People are beginning to use the new emergency shelter in Salmon Arm.
After four nights of operation, the Downtown Activity Centre gym had seen numbers vary each night.
Dawn Dunlop, executive director of Canadian Mental Health Association Shuswap-Revelstoke, said on Monday, Jan. 23, there were four people on the lowest night and eight on the highest.
“It’s going reasonably well. We’ve got staff in place and security in place,” she said.
Because the time for entering the shelter for the night is between 8 and 10 p.m., some people have come in but then left before the doors were shut. She said there is an agreement people must sign and some conditions.
The new temporary winter shelter features 20 cots set up in the DAC gym. The shelter closes at 6 a.m. to prevent cross-over with children coming to the daycare also housed in the DAC.
There is no access between the shelter and the rest of the building’s interior. People are permitted to go out to smoke but can’t leave and come back. Staff and security staff are overseeing the site.
People receive a hot meal when they arrive and a bagged breakfast when they leave.
Prior to the shelter opening, varying views on it were heard from people living rough.
Earlier in the day on Thursday, Jan. 21, the night the shelter opened, about half a dozen people were willing to share their opinions anonymously. The opinions ranged from enthusiasm to frustration.
One person said they would be going to the shelter if they could find a place to put their stuff. They expected other people would be using it as well.
Another person was glad to hear it was opening and said they would go there as it would probably be better than their tent.
One man was emphatic that he would probably never go to a shelter.
Another person said the hours in the new shelter are problematic.
“They want us out at 6 a.m. as they have children there, which means they have to wake us up at 5. These guys ain’t morning people… We had till 8 in the morning (at the sea can). That allowed us time.
“At first it was going to be 24 hours a day, all day, sit and be warm.”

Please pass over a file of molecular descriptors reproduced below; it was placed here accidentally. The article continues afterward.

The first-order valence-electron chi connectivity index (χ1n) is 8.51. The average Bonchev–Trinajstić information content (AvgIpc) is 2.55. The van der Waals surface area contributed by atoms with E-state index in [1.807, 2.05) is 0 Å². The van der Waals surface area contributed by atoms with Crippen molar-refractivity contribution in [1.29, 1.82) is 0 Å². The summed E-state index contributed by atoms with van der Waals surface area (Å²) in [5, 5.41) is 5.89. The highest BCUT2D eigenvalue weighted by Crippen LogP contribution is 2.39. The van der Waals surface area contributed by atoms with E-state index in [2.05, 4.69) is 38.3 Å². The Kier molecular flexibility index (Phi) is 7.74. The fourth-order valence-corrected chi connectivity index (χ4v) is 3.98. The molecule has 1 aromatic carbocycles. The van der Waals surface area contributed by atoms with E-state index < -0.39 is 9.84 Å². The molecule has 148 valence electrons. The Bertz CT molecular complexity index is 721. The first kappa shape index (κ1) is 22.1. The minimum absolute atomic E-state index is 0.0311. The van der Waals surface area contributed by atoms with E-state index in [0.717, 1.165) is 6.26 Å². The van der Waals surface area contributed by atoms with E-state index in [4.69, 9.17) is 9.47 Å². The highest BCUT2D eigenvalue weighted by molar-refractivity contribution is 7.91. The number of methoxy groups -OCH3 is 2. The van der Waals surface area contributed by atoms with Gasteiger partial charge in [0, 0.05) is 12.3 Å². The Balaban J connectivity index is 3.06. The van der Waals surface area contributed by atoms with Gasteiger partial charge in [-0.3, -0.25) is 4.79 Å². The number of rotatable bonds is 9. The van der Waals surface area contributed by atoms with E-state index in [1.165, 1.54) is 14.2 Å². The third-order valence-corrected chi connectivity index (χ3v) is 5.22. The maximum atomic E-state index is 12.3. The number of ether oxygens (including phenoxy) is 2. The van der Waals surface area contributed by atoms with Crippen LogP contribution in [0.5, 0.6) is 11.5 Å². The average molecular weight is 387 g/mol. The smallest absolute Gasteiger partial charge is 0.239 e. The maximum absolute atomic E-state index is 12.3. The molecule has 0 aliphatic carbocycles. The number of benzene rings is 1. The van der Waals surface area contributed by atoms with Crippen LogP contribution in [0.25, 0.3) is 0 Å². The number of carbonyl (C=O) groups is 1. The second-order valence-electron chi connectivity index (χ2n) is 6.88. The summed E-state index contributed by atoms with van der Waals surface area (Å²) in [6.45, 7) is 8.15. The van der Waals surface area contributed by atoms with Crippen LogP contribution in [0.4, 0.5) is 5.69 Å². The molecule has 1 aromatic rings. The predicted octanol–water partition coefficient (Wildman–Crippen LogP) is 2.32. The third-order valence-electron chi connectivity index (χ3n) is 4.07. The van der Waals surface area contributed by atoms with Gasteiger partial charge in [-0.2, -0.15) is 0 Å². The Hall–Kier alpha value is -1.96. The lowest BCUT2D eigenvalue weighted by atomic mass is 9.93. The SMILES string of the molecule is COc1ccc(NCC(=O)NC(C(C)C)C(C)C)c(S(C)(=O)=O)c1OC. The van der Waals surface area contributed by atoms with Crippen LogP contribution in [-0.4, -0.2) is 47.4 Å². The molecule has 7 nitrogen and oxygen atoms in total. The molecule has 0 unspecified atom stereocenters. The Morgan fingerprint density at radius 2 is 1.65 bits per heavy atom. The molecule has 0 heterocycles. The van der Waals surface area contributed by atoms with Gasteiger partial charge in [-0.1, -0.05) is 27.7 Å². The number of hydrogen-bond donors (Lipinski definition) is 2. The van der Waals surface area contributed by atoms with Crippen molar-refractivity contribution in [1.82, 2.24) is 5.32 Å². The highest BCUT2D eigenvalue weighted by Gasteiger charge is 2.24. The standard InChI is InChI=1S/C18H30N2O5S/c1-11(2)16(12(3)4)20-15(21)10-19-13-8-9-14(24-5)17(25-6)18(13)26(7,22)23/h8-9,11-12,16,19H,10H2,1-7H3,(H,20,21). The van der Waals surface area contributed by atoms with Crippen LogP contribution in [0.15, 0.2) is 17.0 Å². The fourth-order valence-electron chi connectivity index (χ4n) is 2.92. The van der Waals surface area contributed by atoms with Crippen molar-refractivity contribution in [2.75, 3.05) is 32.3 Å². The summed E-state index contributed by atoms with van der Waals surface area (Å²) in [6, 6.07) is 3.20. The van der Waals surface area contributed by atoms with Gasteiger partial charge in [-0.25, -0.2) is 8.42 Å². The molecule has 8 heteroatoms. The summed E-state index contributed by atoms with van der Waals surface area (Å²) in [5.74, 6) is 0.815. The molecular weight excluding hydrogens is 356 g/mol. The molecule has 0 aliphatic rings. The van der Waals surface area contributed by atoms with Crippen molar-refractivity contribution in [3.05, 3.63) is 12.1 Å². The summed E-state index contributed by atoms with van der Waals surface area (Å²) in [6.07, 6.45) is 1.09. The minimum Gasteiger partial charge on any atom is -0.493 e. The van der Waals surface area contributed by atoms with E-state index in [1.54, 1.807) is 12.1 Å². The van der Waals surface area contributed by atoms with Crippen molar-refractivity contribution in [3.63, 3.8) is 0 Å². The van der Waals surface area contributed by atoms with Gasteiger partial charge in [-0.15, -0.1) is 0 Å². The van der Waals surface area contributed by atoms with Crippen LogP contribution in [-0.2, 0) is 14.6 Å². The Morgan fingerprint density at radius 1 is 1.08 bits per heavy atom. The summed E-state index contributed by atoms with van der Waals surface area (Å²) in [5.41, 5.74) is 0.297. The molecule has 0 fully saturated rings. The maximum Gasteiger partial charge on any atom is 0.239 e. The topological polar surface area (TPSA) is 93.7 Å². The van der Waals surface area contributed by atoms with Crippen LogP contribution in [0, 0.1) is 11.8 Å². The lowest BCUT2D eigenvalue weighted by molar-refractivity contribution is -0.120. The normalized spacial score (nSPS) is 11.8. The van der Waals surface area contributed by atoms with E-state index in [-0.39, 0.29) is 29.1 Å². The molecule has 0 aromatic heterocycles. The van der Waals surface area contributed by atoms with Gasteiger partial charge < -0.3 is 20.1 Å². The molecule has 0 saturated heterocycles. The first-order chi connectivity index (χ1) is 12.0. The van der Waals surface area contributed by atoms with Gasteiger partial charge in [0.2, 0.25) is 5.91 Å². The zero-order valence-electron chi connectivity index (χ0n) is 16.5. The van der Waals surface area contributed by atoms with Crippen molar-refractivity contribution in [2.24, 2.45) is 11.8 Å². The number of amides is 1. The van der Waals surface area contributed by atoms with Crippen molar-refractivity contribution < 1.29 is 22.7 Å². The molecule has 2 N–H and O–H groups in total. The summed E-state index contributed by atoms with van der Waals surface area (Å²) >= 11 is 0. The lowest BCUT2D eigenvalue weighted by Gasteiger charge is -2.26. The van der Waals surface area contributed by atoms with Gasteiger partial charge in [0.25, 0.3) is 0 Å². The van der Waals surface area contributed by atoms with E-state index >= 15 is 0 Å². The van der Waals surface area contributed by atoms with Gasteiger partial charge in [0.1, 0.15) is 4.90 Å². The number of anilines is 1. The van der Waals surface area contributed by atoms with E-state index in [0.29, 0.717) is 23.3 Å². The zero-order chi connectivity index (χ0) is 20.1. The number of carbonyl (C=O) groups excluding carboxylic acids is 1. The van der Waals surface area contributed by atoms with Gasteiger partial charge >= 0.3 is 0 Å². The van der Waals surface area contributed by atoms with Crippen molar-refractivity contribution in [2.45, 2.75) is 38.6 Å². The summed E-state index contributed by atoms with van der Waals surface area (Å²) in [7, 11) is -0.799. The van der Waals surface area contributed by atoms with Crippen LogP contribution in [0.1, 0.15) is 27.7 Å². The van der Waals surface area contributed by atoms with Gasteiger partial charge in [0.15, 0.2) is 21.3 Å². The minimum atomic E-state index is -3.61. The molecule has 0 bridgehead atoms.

A couple of people said they were disappointed the shelter was opening after the cold snap and they’d heard rumours the lease was very expensive.
One person expressed gratitude for the resident who brought in an insulated sea can and parked it near the tent encampment on 3rd Street SW during the cold snap.
“In there, it doesn’t matter what time of night, even if there’s no bunk you can sit in a chair and sleep. That is a good thing somebody was doing for the community out of their own pocket… All the other homeless people I’ve talked to, that is a good thing. What somebody did out of the kindness of their hearts and out of their own pocket.”
They said some people need to collect cans during the night to earn money, so they need the freedom to come and go.
The sea can was removed by its owner on Jan. 20 after the shelter opened.
“Not only that, as soon as they open that (the shelter), they’ll go bulldoze that camp. People who can’t stay in that shelter for whatever reasons, now they’ll have to freeze and find another place to set up camp. And then they’ll just bulldoze again. This is ridiculous.”
During a presentation to city council on Monday, Jan. 23 by the city’s manager of permits and licensing, Maurice Roy, he said bylaw enforcement staff are encouraging all campers to go to the shelter or move along.
He said a cleanup was scheduled for later in the week, Tuesday or Wednesday, so campers were going to be told to move along from their tent encampment across from the Salvation Army building.
Coun. Sylvia Lindgren asked if, with the shelter open and the camp being moved, there’s any provision for people to leave their belongings.
Mayor Alan Harrison said that would be a question for the chief administrative officer.
CAO Erin Jackson said there is room at the shelter for a backpack and a small amount of belongings, but storage is not being offered for tents and sleeping bags. She said more storage would be available in the new permanent shelter, once a site is determined.
Lindgren said she anticipates that will be a problem for people who don’t want to abandon their belongings.
The Café at Lighthouse, in the former home of the Salvation Army emergency shelter on 3rd Street SW, is open Monday to Friday, 9 a.m. to 2 p.m., providing a place where people can get warm, have something to eat, take a shower and do laundry.
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